How to play Bar chords in the 'A-Shape'
Do you want to be able to play any major or minor chord anywhere on the guitar neck, without having to memorize more than 2 chord shapes? If yes, than you are in the right place! I am going to show you how you can play every single major and minor chord that exists with only one fingering for each.
What I am talking about are 'bar chords'. If you are unfamiliar with this term, bar chords are essentially chord shapes that you are moving all across the neck while 'barring' the strings with your index finger.
The bar chords we are taking a look at right now, are called the 'A-Shape' bar chords, because they are derived from the open A chords. Here comes the introduction to both of them:
The minor bar chord:
The minor bar chord has the shape of an open A minor chord. But other than the A minor chord, the fingering for the bar chord is different, because you need your index finger to 'bar' the strings, in order to apply it all across the fretboard. That means, you have to lay the index finger all across the strings from the A to the high E string and press them down:
As you can see in the chord diagram, the open A minor chord is moved one fret to the right and the index finger is holding down the A and high E string. So what the index finger is actually doing, is to take the function of the Nut which has previously given you the open sound of the A and high E string. Your middle finger is pushing down the B string, your pinky the G string and your ring finger is holding down the D string.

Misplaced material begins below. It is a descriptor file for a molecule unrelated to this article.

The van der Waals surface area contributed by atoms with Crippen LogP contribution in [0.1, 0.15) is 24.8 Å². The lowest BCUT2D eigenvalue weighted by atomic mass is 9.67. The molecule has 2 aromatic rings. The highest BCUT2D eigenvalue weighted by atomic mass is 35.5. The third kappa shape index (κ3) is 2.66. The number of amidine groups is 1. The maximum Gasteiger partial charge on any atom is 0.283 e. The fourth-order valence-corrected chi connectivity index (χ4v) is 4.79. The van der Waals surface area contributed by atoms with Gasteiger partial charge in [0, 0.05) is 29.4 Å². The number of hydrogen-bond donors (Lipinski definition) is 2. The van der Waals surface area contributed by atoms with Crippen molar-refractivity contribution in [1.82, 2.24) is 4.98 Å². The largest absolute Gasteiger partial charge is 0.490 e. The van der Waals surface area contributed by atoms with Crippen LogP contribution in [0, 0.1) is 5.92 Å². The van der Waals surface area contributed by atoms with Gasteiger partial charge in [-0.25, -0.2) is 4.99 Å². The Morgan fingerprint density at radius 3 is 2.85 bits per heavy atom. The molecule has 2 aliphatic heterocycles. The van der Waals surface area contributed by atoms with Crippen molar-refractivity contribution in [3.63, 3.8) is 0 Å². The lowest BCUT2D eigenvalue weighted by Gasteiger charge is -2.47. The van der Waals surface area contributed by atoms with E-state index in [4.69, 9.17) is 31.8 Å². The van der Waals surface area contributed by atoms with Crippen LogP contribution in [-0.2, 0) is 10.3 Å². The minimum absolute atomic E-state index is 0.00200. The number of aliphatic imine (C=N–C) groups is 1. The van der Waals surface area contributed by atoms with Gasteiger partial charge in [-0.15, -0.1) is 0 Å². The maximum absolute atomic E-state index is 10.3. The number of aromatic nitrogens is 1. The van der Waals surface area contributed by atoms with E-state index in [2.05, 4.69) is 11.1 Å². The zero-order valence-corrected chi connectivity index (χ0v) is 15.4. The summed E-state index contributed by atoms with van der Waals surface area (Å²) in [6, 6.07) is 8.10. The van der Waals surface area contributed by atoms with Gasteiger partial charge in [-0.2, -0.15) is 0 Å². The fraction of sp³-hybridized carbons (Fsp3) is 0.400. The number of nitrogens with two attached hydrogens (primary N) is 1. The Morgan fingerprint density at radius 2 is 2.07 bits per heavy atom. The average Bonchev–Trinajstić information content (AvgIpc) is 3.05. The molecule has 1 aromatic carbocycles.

Since you are pushing down the note Bb on the A string, the chord you are now playing is called Bb minor. If you are moving this chord shape up to the third fret, you are pushing down the C note and therefore you are playing a C minor chord. Do you see where we are going? We can move this chord shape up to any fret we wish and therefore, we can play any minor chord we want to play, with only one chord shape!
The major bar chord:
Just as you can use the A minor shape to create minor chords, you can also use the A major shape to create major chords:
As you can see in the chord diagram above, this one is a bit more tricky to play, since the A major chord is played on the same fret on strings 2, 3 and 4, you have to press down strings 2, 3 and 4 with your index finger. So here you are applying a 'bar' with your index finger on the first fret, as well as a 'bar' with your ring finger on the third fret.
If you find this to challenging in the beginning, you can leave of the high E string in the beginning and only push down the A string with your index finger.
As we have discussed with the minor chords, you also can move the major chords all across the fretboard, to play the different major chords. Right now we are playing a Bb major chord, since we are fretting the first fret of the A string with our index finger. If we've moved it up to the 7th fret for example, we would have an E major chord.
This article was written by Marco von Baumbach of Gitarrenunterricht in Wuppertal. He is teaching guitar in Wuppertal, Germany.